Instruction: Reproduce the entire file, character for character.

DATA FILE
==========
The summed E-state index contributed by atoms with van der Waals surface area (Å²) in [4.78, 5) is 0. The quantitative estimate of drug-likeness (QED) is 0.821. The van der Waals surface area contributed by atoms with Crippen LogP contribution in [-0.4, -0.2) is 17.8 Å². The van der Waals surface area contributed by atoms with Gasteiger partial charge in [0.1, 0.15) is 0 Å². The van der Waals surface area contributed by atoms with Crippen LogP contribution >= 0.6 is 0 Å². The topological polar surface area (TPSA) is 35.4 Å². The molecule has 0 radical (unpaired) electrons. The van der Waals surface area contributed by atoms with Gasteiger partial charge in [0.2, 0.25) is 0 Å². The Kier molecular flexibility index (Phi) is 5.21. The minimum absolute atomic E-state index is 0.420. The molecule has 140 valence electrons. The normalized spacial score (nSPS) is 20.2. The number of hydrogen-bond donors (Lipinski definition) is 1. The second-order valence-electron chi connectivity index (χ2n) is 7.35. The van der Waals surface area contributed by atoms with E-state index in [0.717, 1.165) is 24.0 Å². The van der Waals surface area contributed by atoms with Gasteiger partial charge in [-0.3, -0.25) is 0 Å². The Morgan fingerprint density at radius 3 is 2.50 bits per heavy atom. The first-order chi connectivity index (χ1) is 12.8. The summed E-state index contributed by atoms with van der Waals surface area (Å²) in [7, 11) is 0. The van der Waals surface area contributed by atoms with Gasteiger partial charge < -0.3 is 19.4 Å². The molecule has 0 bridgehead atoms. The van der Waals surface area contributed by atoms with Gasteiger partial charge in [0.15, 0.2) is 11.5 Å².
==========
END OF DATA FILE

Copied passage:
The summed E-state index contributed by atoms with van der Waals surface area (Å²) in [4.78, 5) is 0. The quantitative estimate of drug-likeness (QED) is 0.821. The van der Waals surface area contributed by atoms with Crippen LogP contribution in [-0.4, -0.2) is 17.8 Å². The van der Waals surface area contributed by atoms with Gasteiger partial charge in [0.1, 0.15) is 0 Å². The van der Waals surface area contributed by atoms with Crippen LogP contribution >= 0.6 is 0 Å². The topological polar surface area (TPSA) is 35.4 Å². The molecule has 0 radical (unpaired) electrons. The van der Waals surface area contributed by atoms with Gasteiger partial charge in [0.2, 0.25) is 0 Å². The Kier molecular flexibility index (Phi) is 5.21. The minimum absolute atomic E-state index is 0.420. The molecule has 140 valence electrons. The normalized spacial score (nSPS) is 20.2. The number of hydrogen-bond donors (Lipinski definition) is 1. The second-order valence-electron chi connectivity index (χ2n) is 7.35. The van der Waals surface area contributed by atoms with E-state index in [0.717, 1.165) is 24.0 Å². The van der Waals surface area contributed by atoms with Gasteiger partial charge in [-0.3, -0.25) is 0 Å². The Morgan fingerprint density at radius 3 is 2.50 bits per heavy atom. The first-order chi connectivity index (χ1) is 12.8. The summed E-state index contributed by atoms with van der Waals surface area (Å²) in [7, 11) is 0. The van der Waals surface area contributed by atoms with Gasteiger partial charge < -0.3 is 19.4 Å². The molecule has 0 bridgehead atoms. The van der Waals surface area contributed by atoms with Gasteiger partial charge in [0.15, 0.2) is 11.5 Å².